Affiliations and Expertise

Thomas A. Gerwin Professor and Chairman, Department of Physiology, The University of Tennessee Health Sciences Center, Memphis, TN Vice Chancellor for Research and Thomas A. Gerwin Professor of Physiology, University of Tennessee, Memphis, TN, USA

Function Junction

The glory of the digestive system exists, in part, because of the many different functions it carries out. Eating alone is not enough. As you have seen before, the structure of the different organs will vary according to their functions. The functions of the digestive system are ?

  • Ingestion. Ingestion is the act of eating. Food is fuel, and we have to get it inside somehow!
  • Mechanical digestion. Much of what we eat is rather large by cellular standards, and it needs to be broken down into smaller pieces (without actually changing the molecules) to increase the surface area available for the enzymes. Mechanical digestion consists of tearing, chewing, and the churning effects of peristalsis.
  • Peristalsis. Once we swallow, the ride begins! Food needs to travel about 30 feet (9 meters) before all is said and done luckily muscle tone in our organs shortens that length by about half. Peristalsis is the rhythmic contractions of our digestive organs that propel the food.
  • Chemical digestion. As the food travels along the digestive tract, various enzymes are released, which chemically change the complex polymers into the basic monomers that our bodies will ultimately use.
  • Secretion. It is important to note that digestive enzymes can digest your own body! The organs thus need to protect themselves by secreting various fluids.
  • Absorption. The monomers and water in the gastrointestinal tract need to be transported to the body via the bloodstream, but they first need to be absorbed into the blood.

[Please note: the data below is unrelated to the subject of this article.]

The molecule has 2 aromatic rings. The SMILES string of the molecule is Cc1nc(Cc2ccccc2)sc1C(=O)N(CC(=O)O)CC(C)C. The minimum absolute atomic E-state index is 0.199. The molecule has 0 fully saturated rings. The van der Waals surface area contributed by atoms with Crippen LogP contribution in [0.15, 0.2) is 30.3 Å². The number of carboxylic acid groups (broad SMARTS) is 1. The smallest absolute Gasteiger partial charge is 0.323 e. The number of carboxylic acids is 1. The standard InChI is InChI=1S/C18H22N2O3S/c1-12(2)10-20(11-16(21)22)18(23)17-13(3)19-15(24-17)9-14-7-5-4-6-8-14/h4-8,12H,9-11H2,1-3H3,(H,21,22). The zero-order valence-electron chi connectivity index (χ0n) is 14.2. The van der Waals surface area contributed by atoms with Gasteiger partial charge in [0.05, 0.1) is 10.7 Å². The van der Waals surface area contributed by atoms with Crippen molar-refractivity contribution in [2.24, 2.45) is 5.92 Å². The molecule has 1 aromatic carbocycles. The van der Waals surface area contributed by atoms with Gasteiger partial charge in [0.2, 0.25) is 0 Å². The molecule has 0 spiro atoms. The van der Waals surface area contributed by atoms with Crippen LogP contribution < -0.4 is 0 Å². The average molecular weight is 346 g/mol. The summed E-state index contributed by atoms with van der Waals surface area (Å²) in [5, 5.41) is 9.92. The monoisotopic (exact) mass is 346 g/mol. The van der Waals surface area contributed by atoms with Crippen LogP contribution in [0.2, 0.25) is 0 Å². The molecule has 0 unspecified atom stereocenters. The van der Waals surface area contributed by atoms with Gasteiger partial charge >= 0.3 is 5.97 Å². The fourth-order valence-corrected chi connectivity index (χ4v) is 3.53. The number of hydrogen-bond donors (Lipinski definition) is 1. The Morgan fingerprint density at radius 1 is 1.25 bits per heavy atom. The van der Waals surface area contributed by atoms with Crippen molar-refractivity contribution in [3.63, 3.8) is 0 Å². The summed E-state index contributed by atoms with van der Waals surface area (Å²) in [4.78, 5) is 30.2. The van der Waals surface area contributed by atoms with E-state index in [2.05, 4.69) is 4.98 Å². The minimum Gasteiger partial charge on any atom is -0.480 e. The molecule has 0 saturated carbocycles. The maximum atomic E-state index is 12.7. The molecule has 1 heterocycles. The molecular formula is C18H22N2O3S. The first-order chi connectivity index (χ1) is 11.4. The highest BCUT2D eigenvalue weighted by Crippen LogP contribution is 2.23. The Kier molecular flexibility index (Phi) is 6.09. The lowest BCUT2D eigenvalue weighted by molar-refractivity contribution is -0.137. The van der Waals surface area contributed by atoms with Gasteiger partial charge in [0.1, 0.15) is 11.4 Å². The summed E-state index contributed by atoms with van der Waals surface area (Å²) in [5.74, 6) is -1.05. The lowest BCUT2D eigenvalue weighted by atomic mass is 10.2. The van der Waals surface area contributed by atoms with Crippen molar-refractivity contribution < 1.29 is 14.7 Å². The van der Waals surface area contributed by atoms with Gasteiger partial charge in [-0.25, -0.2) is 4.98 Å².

• Storage and toxin processing. All of the blood from the abdominal digestive organs passes through the liver, which stores some sugar (as glycogen) for emergencies, converts other sugars into fat, and breaks down toxic chemicals before too much gets to the body.
  • Excretion and egestion. Egestion is the release of wastes (feces) we do not use, via the anus this release is also called defecation (to ?de-feces? oneself).

Excerpted from The Complete Idiot's Guide to Anatomy and Physiology 2004 by Michael J. Vieira Lazaroff. All rights reserved including the right of reproduction in whole or in part in any form. Used by arrangement with Alpha Books, a member of Penguin Group (USA) Inc.

Clinical gastroenterologists, Grad-level lecturer, American College of Gastroenterology members, Internists, and Physiologists

Section I: Basic Cell Physiology and Growth of the GI Tract

1. Transcription and Epigenetic Regulation
Juanita L. Merchant and Longchuan Bai
2. Translation and Posttranslational Processing of GI Peptides
Cheryl E. Gariepy and Chris J. Dickinson
3. Transmembrane Receptors for Endogenous Ligands and Associated Signals
Nigel Bunnett
4. Gastrointestinal Hormones: Gastrin, CCK, Somatostatin, Ghrelin
Graham J. Dockray
5. Post-Pyloric Gastrointestinal Peptides
Ella W. Englander and George H. Greeley
6. GI Peptide Hormones Regulating Energy and Glucose Homeostasis
Daniel J. Drucker
7. Growth Factors in the GI Tract
John Barnard and Kirk McHugh
8. Developmental Signaling Networks: The Wnt/APC/b-catenin pathway
Eric Fearon
9. Hedgehog Signaling in Gastrointestinal Morphogenesis and Morphostasis
Gijs R. van den Brink, Maikel P. Peppelenbosch, and Drucilla J. Roberts
10. Developmental Signaling Networks: The Notch Pathway
Guy R. Sander, Hanna Krysinska, and Barry Powell
11. Physiology of Gastrointestinal Stem Cells
Alda Vidrich, Jenny M. Buzan, Sarah A. De La Rue, and Steven M. Cohn
12. Apoptosis in the Gastrointestinal Tract
Leonard R. Johnson
13. Molecular Aspects and Regulation of Gastrointestinal Function During Post-Natal Development